The same way an unexpected complimentary dessert can be a sweet way to reward loyal restaurant patrons, offering employees "people pleasers" allows companies to enrich benefits packages without rolling out too much dough.
At the Liberty Hotel in Boston, for instance, pets are front and center in the thoughts of the hotel's management. Every Wednesday over the summer, Liberty sponsors Yappier Hour, where four-legged friends of all persuasions mix and mingle in the hotel's enclosed courtyard. Lucky canine and feline attendees are treated to gourmet appetizers, as well as special nonalcoholic "Puptails" and "Muttinis." Off-duty employees are encouraged to bring their extended family members, too.
Yappier Hour is only one ingredient of the hotel's commitment to employees' pets. Liberty recently began offering pet insurance as part of the employee benefits plan, which about 20 workers signed up for. Employees pay the entire cost of the insurance.
"As I attended Yappier Hour, I heard from many associates that they were interested in having pet insurance available," says hotel general manager Rachel Moniz. "I began to hear horror stories of employees being faced with having to spend thousands of dollars for surgery for a pet, or be faced with having the animal put down."
Her conversations with employees also convinced Moniz that workers would happily absorb the full cost of many benefit offerings if the hotel could use its purchasing power to help reduce rates.
It's a similar story at many companies, where benefits plan administrators are discovering that lifestyle benefits are becoming more important, and employees are willing to eat the cost.
"The big focus now is on offering people pleasers," explains Marie Dufresne, a Dallas-based senior principal with Hay Group. She defines these pleasers as offerings that cost the employer little to nothing, but save the employee on something that they would be paying for anyway, or perhaps couldn't quite afford.
"The savings might not seem like much to the company, but to the employee, they could be huge," Dufresne says.
For instance, coupons, group purchasing discounts and cash rewards are big crowd pleasers, according to Bernie Knobbe, senior director of global benefits at Yahoo Inc., and former chairman of the International Foundation of Employee Benefits Plans, a not-for-profit educational organization based in Brookfield, Wisconsin. Employees appreciate the opportunity to save on anything, he says. But to really improve the mix, Knobbe likes cash reward programs that track purchases and give employees a cash credit every time they use them toward future purchases.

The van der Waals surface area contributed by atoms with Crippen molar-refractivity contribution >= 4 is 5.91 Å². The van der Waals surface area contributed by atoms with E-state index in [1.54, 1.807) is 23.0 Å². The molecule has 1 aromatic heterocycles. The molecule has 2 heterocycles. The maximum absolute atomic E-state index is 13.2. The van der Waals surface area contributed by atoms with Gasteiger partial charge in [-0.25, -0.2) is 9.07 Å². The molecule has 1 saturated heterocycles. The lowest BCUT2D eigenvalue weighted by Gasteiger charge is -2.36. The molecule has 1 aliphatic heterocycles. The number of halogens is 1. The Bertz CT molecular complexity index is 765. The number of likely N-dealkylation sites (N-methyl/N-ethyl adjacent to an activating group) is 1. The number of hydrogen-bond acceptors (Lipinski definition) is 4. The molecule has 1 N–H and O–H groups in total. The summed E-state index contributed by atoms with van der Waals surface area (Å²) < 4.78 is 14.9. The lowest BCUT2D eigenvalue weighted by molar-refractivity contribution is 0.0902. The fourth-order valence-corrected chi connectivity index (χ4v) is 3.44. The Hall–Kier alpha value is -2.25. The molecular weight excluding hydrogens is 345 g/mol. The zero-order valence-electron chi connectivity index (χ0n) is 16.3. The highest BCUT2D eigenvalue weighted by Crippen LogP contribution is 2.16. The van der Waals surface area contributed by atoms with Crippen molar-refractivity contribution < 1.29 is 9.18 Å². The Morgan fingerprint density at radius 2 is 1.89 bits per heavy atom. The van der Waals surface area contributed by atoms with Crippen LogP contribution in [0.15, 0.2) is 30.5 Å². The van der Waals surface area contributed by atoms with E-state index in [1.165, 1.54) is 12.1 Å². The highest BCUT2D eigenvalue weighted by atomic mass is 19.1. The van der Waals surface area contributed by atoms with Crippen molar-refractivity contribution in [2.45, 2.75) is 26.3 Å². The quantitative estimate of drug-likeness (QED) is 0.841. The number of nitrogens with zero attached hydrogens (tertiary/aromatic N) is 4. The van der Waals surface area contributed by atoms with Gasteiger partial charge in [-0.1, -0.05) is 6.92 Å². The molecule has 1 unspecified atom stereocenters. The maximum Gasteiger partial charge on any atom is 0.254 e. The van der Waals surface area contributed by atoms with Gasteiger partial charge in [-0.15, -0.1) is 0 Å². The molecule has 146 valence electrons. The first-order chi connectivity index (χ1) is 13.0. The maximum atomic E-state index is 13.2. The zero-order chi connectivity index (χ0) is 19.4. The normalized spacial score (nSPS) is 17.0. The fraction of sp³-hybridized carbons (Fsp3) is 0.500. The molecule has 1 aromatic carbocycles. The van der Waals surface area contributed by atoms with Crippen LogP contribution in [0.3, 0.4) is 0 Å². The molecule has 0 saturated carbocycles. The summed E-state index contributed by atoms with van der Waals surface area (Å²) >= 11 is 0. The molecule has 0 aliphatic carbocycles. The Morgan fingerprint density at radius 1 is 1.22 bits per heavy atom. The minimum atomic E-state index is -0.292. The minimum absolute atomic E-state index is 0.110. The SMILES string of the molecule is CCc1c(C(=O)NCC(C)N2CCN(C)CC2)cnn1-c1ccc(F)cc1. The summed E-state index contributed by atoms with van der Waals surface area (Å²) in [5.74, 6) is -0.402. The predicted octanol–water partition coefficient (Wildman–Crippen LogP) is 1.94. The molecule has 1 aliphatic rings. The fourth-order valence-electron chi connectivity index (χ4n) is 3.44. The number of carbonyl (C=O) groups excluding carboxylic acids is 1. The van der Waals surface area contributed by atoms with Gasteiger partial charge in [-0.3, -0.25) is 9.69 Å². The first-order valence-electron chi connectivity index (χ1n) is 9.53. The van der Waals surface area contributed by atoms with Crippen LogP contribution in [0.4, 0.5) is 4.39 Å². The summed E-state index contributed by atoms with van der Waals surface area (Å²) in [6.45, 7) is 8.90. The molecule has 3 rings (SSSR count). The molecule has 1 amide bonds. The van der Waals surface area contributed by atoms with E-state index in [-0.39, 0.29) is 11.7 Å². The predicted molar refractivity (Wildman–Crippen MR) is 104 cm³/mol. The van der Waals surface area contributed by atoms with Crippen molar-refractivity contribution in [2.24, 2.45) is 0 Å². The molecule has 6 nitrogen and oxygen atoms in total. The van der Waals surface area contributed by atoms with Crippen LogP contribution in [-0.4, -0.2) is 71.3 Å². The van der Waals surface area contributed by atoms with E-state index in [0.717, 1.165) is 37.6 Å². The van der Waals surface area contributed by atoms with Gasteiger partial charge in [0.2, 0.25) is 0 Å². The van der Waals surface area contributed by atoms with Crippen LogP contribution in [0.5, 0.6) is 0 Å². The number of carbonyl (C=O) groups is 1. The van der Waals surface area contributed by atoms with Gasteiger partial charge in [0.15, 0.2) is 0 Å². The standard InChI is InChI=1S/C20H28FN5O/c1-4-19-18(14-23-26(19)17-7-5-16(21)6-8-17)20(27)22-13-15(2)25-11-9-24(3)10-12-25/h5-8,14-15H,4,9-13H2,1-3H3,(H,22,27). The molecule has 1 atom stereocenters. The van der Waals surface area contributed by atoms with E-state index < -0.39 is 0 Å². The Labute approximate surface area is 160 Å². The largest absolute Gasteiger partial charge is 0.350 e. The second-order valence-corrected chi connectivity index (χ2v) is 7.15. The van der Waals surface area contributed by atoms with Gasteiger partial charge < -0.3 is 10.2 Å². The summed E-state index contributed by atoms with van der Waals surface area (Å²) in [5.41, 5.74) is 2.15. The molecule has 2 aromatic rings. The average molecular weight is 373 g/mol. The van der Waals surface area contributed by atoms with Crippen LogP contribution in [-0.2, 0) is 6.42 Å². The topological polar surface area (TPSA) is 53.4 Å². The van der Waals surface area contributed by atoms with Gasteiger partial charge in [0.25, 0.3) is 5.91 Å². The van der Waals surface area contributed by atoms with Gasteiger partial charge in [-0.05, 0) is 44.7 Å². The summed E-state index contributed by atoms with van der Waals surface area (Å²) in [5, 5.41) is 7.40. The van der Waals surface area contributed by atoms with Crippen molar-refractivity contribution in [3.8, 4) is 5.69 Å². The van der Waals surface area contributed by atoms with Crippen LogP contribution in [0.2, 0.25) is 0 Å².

Another area that's ripe for a people pleaser is the commute to work, says Megan Priest, director of human resources at Verndale Corp., a Web strategy and design firm. Offering free parking or passes for parking or public transportation are obvious. But consider setting up a car pool program, giving bicycle rental and repair allowances, offering group automobile insurance plans, or providing mileage reimbursements or rebates for hybrid car purchases.
Companies also can stir in their purchasing power on virtually any product or service, and pass along the savings. According to Elizabeth Weber, vice president of benefits at Comcast Corp., employees can buy any number of discounted items on its intranet—from iPads and iPods to tickets to sports and entertainment events. "It gets the highest traffic on our site," Weber says.
And in today's corporate landscape where lean staffs are more the rule than the exception, many employees have a hard time finding time to exercise. Offering on-site gyms or memberships at remote gyms that have more family friendly services, such as child care, could please the people putting out the proverbial 110 percent.
Dufresne also recommends adding wellness coaches and personal trainers to the program. To try to ensure employees stay on track, employers can base membership discounts on the number of visits to the gym, with a certain number of employees earning free memberships. "That's when it will really take off," she says.